Get the inside information on the percussion group that has wowed the nation for the past 15 years withtheir technical skills and theatrical performances. Sarah Rees met with hands percussion to discuss parents, prospects, and well percussion.
For those who haven’t experienced a Hands Percussion show, it is difficult to describe the electrifying and stimulating combination of technical prowess and theatrical splendour that makes these shows so much more than a percussion performance. The rhythms seem to enter into your soul as hands beat and move faster than your eyes can follow them, with teams of people so perfectly in sync that you feel sure they must be robots, programmed to keep time.
Hands Percussion celebrated its 15th anniversary last year, and the company continues to strive to offer a uniquely Malaysian experience, combining the core instrument of the Chinese festive drums with all manner of local and regional percussion, and sourcing local talent to create fabulous shows and delight audiences at home and beyond.
For Artistic Director Bernard Goh, who has been manning the helm of Malaysia’s premier percussion group since its formation in 1997, the stage serves as a canvas for this former artist to create his work, and his performances are more creations than musical events. “I don’t paint anymore,” he tells me. “My painting is on stage, just without a canvas or a brush.”
He may have earned his pre-Hands living as an art teacher and graphic designer, but Bernard was always drawn to music, playing the trumpet in the school band until problems with his teeth forced him to switch to the tuba. As he reached adulthood, a chance encounter with a 24 Festive Drums teacher threw him onto a new path of pleasure. “This style of drumming is established now,” he explains, “but back then it was new, it was edgy, and I was overwhelmed with this new way of drumming.”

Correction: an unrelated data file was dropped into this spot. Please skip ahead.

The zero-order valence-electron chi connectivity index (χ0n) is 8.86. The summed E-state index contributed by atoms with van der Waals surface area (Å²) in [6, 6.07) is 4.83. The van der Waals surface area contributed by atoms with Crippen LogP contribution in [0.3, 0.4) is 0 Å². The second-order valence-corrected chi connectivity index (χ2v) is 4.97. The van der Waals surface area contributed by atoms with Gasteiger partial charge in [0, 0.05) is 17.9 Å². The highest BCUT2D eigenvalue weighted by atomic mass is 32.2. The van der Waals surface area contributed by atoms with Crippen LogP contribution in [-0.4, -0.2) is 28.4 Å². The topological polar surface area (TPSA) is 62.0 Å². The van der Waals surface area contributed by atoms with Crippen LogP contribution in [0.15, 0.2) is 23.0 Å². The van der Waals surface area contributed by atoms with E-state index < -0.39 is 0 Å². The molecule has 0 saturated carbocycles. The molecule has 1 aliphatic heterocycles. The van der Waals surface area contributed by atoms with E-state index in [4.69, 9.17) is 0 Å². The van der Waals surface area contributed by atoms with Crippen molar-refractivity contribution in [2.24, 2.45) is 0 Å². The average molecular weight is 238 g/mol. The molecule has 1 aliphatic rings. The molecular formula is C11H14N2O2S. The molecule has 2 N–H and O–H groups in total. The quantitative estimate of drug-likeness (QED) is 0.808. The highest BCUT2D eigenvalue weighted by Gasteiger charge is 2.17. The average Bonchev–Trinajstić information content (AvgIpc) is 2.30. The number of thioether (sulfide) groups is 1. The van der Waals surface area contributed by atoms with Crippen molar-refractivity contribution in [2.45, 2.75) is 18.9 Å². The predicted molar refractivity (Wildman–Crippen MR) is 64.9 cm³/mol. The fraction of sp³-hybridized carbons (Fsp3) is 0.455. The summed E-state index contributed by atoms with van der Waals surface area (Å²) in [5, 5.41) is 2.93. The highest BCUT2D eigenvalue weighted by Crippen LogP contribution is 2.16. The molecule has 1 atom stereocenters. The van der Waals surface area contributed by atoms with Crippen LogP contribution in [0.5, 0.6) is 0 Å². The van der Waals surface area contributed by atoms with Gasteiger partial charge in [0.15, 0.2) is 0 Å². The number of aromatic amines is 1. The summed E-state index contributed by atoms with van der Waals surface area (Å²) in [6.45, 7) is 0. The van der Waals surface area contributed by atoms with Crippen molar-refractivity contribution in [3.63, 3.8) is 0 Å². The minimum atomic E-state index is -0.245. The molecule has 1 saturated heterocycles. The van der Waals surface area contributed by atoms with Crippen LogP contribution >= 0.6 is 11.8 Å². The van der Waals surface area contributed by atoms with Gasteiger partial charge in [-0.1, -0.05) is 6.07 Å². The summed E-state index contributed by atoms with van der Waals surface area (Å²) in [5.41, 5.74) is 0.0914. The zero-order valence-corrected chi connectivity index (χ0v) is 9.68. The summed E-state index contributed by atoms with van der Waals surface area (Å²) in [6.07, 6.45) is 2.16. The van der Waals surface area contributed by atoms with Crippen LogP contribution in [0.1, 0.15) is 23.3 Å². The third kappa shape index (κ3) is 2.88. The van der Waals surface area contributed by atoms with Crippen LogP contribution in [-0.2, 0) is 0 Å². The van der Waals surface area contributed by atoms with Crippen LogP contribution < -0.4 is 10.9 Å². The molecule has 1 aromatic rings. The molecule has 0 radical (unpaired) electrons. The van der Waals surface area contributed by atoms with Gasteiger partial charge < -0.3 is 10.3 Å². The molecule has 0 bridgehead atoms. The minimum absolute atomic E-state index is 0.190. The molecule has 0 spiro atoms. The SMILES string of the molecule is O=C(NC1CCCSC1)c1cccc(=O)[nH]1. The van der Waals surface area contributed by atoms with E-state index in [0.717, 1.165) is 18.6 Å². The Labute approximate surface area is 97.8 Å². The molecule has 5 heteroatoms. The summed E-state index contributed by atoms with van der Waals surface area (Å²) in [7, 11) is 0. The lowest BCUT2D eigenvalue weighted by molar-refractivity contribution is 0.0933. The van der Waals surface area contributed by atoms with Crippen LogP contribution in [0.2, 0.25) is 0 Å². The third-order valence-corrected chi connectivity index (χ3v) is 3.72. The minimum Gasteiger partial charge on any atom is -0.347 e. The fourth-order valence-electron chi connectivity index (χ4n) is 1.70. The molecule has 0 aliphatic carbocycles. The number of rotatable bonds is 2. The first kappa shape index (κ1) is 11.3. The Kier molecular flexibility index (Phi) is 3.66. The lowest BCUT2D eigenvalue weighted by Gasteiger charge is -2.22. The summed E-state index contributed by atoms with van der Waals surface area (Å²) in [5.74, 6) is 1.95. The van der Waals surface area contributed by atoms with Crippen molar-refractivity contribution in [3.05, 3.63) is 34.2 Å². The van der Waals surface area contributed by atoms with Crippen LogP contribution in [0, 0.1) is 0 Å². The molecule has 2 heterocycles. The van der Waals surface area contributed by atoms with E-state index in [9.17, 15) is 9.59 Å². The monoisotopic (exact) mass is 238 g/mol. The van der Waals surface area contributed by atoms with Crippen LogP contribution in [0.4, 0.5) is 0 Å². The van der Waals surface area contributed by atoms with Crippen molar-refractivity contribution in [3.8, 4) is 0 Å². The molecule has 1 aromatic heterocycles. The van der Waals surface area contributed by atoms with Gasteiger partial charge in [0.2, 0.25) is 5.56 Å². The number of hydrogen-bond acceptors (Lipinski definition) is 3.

After travelling the length of the country to engage in his musical pursuits, Bernard returned to his native Seremban to set up his own branch of 24 Festive Drums, but it wasn’t long before his relentless creativity brought him up against the restrictions of the style. “I’d reached the limit with the festive drums,” he recalls. “It is tightly regulated and I wanted more input, so I started looking at different instruments and styles to include, and formed a new group of my own.”
And thus Hands Percussion was born, albeit in humbler circumstances than it would come to be in just over a decade: a space in the school where Bernard was an art teacher. Little did Bernard know that, 15 years later, Hands Percussion would have a schedule that takes them touring the globe, making their mark of the international percussion scene with their unique Malaysian style.
While Bernard may be the artistic brush of Hands Percussion, the company relies on skilled, dedicated performers to bring his paintings to life. With a team of eight full-time performers and numerous part-timers, the company is able to create elaborate shows that move from delicate solos and duets to stirring, dramatic group sequences that are as exhilarating to watch as they must be to perform. While the whole company performs as a ceaseless, impressive whole, there are two young men in particular whose sheer skill and power draw the eye of any audience member. They may perform as a seamless pair, but Jimmy Ch’ng and Jack Wan appear in person as more of apprentice and master; the former being the only original performer in the company, and the latter being the newest prodigy to join the ranks.
“Jimmy was a born percussionist,” says Bernard, clapping a hand on his longterm student. “He was a pampered kid!” Jimmy laughs away this comment, but admits that he was born into a musical environment, and his dad – himself a skilled musician – provided him with his first experience of traditional Chinese instruments.